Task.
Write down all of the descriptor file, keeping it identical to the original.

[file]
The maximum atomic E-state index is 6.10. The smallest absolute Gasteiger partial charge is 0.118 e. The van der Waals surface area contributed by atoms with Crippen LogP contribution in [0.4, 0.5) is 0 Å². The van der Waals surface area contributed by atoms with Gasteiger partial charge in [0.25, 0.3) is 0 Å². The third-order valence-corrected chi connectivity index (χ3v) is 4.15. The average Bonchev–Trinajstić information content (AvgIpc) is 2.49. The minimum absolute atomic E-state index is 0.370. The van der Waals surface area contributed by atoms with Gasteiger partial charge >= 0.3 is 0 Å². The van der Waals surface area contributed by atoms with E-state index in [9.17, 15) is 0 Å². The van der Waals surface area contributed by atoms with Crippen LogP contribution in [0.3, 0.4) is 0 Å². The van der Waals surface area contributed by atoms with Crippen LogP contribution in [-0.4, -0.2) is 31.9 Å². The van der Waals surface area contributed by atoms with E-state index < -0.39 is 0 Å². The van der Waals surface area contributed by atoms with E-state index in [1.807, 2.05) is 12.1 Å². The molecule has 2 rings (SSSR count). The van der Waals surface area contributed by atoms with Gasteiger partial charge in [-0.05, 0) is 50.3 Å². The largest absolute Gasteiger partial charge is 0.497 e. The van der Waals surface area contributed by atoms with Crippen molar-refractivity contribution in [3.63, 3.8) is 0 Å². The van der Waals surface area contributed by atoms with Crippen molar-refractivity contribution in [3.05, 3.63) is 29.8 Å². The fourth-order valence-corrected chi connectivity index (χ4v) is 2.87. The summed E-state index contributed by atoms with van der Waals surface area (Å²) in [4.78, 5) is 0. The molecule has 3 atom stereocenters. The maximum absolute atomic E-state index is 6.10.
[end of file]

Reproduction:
The maximum atomic E-state index is 6.10. The smallest absolute Gasteiger partial charge is 0.118 e. The van der Waals surface area contributed by atoms with Crippen LogP contribution in [0.4, 0.5) is 0 Å². The van der Waals surface area contributed by atoms with Gasteiger partial charge in [0.25, 0.3) is 0 Å². The third-order valence-corrected chi connectivity index (χ3v) is 4.15. The average Bonchev–Trinajstić information content (AvgIpc) is 2.49. The minimum absolute atomic E-state index is 0.370. The van der Waals surface area contributed by atoms with Gasteiger partial charge >= 0.3 is 0 Å². The van der Waals surface area contributed by atoms with E-state index in [9.17, 15) is 0 Å². The van der Waals surface area contributed by atoms with Crippen LogP contribution in [0.3, 0.4) is 0 Å². The van der Waals surface area contributed by atoms with Crippen LogP contribution in [-0.4, -0.2) is 31.9 Å². The van der Waals surface area contributed by atoms with E-state index < -0.39 is 0 Å². The van der Waals surface area contributed by atoms with E-state index in [1.807, 2.05) is 12.1 Å². The molecule has 2 rings (SSSR count). The van der Waals surface area contributed by atoms with Gasteiger partial charge in [-0.05, 0) is 50.3 Å². The largest absolute Gasteiger partial charge is 0.497 e. The van der Waals surface area contributed by atoms with Crippen molar-refractivity contribution in [3.63, 3.8) is 0 Å². The van der Waals surface area contributed by atoms with Crippen molar-refractivity contribution in [3.05, 3.63) is 29.8 Å². The fourth-order valence-corrected chi connectivity index (χ4v) is 2.87. The summed E-state index contributed by atoms with van der Waals surface area (Å²) in [4.78, 5) is 0. The molecule has 3 atom stereocenters. The maximum absolute atomic E-state index is 6.10.